Think about it logically. You know that half hour you inevitably spend wasting time in order to, and we quote, ‘psyche yourself up’? How much better would life be if you could replace that time with some good ole reading?
Reading is one of the best ways to inspire writing.
Have you ever tried this in a general sense? It’s a great way to kick-start the creative process because it initiates your very tired – most likely caffeine-fueled – mind on a deeper, more purposeful level. It also creates inspiration. You’re reading the words of someone who has been where you are right now, but still managed to make it to where you want to go. That’s powerful.
So, to summarise this point: stop wasting time on Twitter and Instagram, and start your creative process with half an hour of reading. Trust us, it’ll be way more productive. Just be sure you’re disciplined enough to stick to your half hour limit.
Yeah, good luck with that…
#2: Go In With A Solid, Believable Plot
This is where a lot of you will likely fail. You have the drive and the desire; you have the discipline. But you lack the fundamental detail of writing a good story: a good story outline.
Just because this is a sprint-style process, that doesn’t make outlining your writing any less imperative. It’s like anything in life. If you choose to go in partially blind, with no real clue of the destination you’re trying to reach, you’re going to have a hard time getting there.
You can’t find the island if you don’t know where it is. And it doesn’t matter how fast you sail. The Atlantic Ocean is still the Atlantic Ocean.
Before you kick your boat away from the shore and set out on this crazy adventure, be sure to pinpoint your destination. If you learn all about the story you’re trying to tell and choose to tell it to yourself first, you’ll have a way better chance of actually telling it. That vision will guide you on those days where you don’t feel like it.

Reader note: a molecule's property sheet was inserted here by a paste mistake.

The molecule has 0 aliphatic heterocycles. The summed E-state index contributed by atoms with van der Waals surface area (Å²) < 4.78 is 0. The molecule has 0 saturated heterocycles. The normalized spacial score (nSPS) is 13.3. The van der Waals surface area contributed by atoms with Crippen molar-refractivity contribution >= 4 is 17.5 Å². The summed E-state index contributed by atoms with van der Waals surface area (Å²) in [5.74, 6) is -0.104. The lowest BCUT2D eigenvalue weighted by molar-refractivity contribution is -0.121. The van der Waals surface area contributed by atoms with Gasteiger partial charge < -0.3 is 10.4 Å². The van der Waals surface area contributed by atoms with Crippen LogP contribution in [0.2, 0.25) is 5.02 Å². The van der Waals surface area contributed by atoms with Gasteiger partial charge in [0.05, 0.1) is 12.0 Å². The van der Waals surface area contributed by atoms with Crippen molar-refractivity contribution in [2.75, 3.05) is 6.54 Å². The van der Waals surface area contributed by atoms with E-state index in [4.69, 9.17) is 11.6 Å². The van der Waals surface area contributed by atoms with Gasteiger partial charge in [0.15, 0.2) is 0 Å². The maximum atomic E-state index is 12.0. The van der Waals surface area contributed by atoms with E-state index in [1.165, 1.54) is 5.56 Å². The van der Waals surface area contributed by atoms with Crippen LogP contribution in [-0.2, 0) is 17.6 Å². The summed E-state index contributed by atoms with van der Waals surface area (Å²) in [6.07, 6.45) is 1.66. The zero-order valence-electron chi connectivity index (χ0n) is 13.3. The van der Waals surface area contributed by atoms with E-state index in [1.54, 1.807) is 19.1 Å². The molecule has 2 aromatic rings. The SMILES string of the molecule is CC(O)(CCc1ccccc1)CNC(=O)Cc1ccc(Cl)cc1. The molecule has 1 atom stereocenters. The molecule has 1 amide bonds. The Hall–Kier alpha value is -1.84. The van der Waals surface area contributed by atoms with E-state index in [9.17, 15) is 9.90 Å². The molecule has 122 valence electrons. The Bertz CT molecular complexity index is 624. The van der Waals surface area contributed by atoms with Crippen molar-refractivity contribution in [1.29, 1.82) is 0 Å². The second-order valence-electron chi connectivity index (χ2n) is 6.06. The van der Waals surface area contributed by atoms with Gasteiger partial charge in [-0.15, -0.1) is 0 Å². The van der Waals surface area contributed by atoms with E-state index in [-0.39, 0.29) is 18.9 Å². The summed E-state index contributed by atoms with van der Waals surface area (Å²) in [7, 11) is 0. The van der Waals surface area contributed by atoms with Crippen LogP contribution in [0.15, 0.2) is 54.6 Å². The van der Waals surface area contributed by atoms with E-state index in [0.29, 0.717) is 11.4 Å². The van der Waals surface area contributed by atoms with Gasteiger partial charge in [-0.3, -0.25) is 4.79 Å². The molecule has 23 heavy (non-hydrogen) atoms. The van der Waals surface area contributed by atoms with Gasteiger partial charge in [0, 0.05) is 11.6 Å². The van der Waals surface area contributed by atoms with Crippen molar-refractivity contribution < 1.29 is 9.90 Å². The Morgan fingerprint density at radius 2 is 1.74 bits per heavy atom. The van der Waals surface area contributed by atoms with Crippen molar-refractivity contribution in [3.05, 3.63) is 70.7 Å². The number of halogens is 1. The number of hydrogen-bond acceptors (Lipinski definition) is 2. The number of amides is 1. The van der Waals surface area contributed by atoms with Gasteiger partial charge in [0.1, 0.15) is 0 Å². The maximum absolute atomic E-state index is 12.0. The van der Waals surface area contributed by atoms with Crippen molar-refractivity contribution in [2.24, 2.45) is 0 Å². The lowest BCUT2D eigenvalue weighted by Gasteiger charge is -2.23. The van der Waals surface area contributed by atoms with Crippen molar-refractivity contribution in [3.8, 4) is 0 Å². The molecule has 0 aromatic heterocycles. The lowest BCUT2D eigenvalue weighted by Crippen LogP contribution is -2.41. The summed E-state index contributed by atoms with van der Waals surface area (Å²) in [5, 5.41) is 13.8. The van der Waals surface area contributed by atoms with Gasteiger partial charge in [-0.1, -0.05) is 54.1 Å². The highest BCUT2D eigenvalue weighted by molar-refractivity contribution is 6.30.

When motivation fails you, a strong plot outline will always have your back – that’s something you can apply to your writing career in general. You’re welcome.
#1: Know Yourself
This is the most important point on this list. If you can’t enjoy this adventure, there’s no point in embarking on it. If you come out of this feeling stressed and anxious and depleted of your desire to create, then you should stay away from NaNo and everything that surrounds it.
It’s not for everyone.
You have to know yourself enough to assess the risk vs the reward. If all you come out with is 50,000 words of slop that you never look at or think about again, was it even worth it? It’s even worse if in the weeks following the event, you’re left paralysed and unable to write. Please know whether or not this is beneficial to you before you set out to take part.
NaNo is a lot of fun, but it can also be highly stressful. If you’re the type of person who beats themselves up and places ungodly levels of pressure on themselves when they fail, we’d advise reconsidering your willingness to participate.
Be Sure To Smile
NaNoWriMo is supposed to be fun. That should be the number one reason behind your participation. If you can’t have fun with it, what’s the point? You need to find time on this stressful journey to enjoy the moments as they come. That’s what NaNo is all about.
Think about it positively. We’re all about positivity, remember?
Even if you fail you haven’t failed. Literally. Even if you only manage 10,000 words – that’s 10,000 more than you had at the start of the month. You can use that as a solid foundation and write the rest of the story in the months after the event. It’s literally all about positivity in this industry and community.
If you can learn to see every situation in this writing life through the lens of positivity, your journey is going to be way more fun and purposeful. And that, our wonderful writing friends, is everything.